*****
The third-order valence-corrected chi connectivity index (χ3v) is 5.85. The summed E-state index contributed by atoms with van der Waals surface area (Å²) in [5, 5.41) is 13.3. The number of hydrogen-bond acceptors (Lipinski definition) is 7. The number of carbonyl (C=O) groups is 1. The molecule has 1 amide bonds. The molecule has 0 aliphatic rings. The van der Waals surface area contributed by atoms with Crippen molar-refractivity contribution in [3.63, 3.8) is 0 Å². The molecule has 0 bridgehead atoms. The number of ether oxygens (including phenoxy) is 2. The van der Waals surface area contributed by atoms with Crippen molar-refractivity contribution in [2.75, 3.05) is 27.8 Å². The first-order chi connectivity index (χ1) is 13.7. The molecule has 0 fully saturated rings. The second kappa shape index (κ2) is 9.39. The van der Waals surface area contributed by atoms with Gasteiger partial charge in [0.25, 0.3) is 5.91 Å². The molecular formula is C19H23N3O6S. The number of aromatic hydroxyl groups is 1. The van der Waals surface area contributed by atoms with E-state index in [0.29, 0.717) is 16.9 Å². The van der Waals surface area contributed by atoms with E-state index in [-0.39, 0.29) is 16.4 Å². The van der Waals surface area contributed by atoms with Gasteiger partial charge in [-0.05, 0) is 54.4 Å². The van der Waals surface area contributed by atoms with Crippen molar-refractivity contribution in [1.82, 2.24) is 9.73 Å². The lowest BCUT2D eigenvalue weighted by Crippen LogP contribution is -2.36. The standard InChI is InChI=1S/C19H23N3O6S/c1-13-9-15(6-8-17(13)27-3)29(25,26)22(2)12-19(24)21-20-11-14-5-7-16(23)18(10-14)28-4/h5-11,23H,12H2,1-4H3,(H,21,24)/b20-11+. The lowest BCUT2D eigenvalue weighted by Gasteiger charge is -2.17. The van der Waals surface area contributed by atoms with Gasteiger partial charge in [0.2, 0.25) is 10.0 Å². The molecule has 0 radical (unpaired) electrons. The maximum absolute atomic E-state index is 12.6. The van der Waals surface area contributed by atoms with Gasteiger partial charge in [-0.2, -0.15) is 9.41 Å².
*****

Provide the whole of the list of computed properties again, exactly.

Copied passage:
The third-order valence-corrected chi connectivity index (χ3v) is 5.85. The summed E-state index contributed by atoms with van der Waals surface area (Å²) in [5, 5.41) is 13.3. The number of hydrogen-bond acceptors (Lipinski definition) is 7. The number of carbonyl (C=O) groups is 1. The molecule has 1 amide bonds. The molecule has 0 aliphatic rings. The van der Waals surface area contributed by atoms with Crippen molar-refractivity contribution in [3.63, 3.8) is 0 Å². The molecule has 0 bridgehead atoms. The number of ether oxygens (including phenoxy) is 2. The van der Waals surface area contributed by atoms with Crippen molar-refractivity contribution in [2.75, 3.05) is 27.8 Å². The first-order chi connectivity index (χ1) is 13.7. The molecule has 0 fully saturated rings. The second kappa shape index (κ2) is 9.39. The van der Waals surface area contributed by atoms with Gasteiger partial charge in [0.25, 0.3) is 5.91 Å². The molecular formula is C19H23N3O6S. The number of aromatic hydroxyl groups is 1. The van der Waals surface area contributed by atoms with E-state index in [0.29, 0.717) is 16.9 Å². The van der Waals surface area contributed by atoms with E-state index in [-0.39, 0.29) is 16.4 Å². The van der Waals surface area contributed by atoms with Gasteiger partial charge in [-0.05, 0) is 54.4 Å². The van der Waals surface area contributed by atoms with Crippen molar-refractivity contribution in [1.82, 2.24) is 9.73 Å². The lowest BCUT2D eigenvalue weighted by Crippen LogP contribution is -2.36. The standard InChI is InChI=1S/C19H23N3O6S/c1-13-9-15(6-8-17(13)27-3)29(25,26)22(2)12-19(24)21-20-11-14-5-7-16(23)18(10-14)28-4/h5-11,23H,12H2,1-4H3,(H,21,24)/b20-11+. The lowest BCUT2D eigenvalue weighted by Gasteiger charge is -2.17. The van der Waals surface area contributed by atoms with Gasteiger partial charge in [0.2, 0.25) is 10.0 Å². The molecule has 0 radical (unpaired) electrons. The maximum absolute atomic E-state index is 12.6. The van der Waals surface area contributed by atoms with Gasteiger partial charge in [-0.2, -0.15) is 9.41 Å².